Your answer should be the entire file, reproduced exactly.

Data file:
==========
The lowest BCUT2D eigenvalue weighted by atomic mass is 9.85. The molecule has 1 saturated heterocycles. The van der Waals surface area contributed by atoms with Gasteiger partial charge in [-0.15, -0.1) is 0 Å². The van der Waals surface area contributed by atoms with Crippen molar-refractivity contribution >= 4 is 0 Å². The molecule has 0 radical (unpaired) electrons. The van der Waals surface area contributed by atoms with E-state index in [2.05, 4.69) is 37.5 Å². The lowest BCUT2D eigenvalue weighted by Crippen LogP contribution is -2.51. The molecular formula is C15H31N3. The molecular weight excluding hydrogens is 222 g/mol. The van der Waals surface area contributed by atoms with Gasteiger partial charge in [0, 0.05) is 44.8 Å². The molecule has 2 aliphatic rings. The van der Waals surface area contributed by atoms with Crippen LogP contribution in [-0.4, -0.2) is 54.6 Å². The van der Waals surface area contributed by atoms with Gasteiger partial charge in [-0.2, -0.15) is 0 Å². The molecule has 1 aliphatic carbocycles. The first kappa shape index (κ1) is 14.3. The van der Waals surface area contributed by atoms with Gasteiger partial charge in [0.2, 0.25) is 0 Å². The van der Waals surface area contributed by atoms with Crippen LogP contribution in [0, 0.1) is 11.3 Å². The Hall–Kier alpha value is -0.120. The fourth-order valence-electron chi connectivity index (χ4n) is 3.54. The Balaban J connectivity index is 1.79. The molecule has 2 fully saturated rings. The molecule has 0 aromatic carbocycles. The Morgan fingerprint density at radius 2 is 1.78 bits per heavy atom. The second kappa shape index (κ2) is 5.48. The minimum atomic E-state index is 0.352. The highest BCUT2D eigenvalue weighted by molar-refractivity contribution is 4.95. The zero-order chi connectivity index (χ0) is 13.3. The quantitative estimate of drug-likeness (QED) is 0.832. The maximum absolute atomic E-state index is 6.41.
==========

The lowest BCUT2D eigenvalue weighted by atomic mass is 9.85. The molecule has 1 saturated heterocycles. The van der Waals surface area contributed by atoms with Gasteiger partial charge in [-0.15, -0.1) is 0 Å². The van der Waals surface area contributed by atoms with Crippen molar-refractivity contribution >= 4 is 0 Å². The molecule has 0 radical (unpaired) electrons. The van der Waals surface area contributed by atoms with E-state index in [2.05, 4.69) is 37.5 Å². The lowest BCUT2D eigenvalue weighted by Crippen LogP contribution is -2.51. The molecular formula is C15H31N3. The molecular weight excluding hydrogens is 222 g/mol. The van der Waals surface area contributed by atoms with Gasteiger partial charge in [0, 0.05) is 44.8 Å². The molecule has 2 aliphatic rings. The van der Waals surface area contributed by atoms with Crippen LogP contribution in [-0.4, -0.2) is 54.6 Å². The van der Waals surface area contributed by atoms with Gasteiger partial charge in [-0.2, -0.15) is 0 Å². The molecule has 1 aliphatic carbocycles. The first kappa shape index (κ1) is 14.3. The van der Waals surface area contributed by atoms with Gasteiger partial charge in [0.2, 0.25) is 0 Å². The van der Waals surface area contributed by atoms with Crippen LogP contribution in [0, 0.1) is 11.3 Å². The Hall–Kier alpha value is -0.120. The fourth-order valence-electron chi connectivity index (χ4n) is 3.54. The Balaban J connectivity index is 1.79. The molecule has 2 fully saturated rings. The molecule has 0 aromatic carbocycles. The Morgan fingerprint density at radius 2 is 1.78 bits per heavy atom. The second kappa shape index (κ2) is 5.48. The minimum atomic E-state index is 0.352. The highest BCUT2D eigenvalue weighted by molar-refractivity contribution is 4.95. The zero-order chi connectivity index (χ0) is 13.3. The quantitative estimate of drug-likeness (QED) is 0.832. The maximum absolute atomic E-state index is 6.41.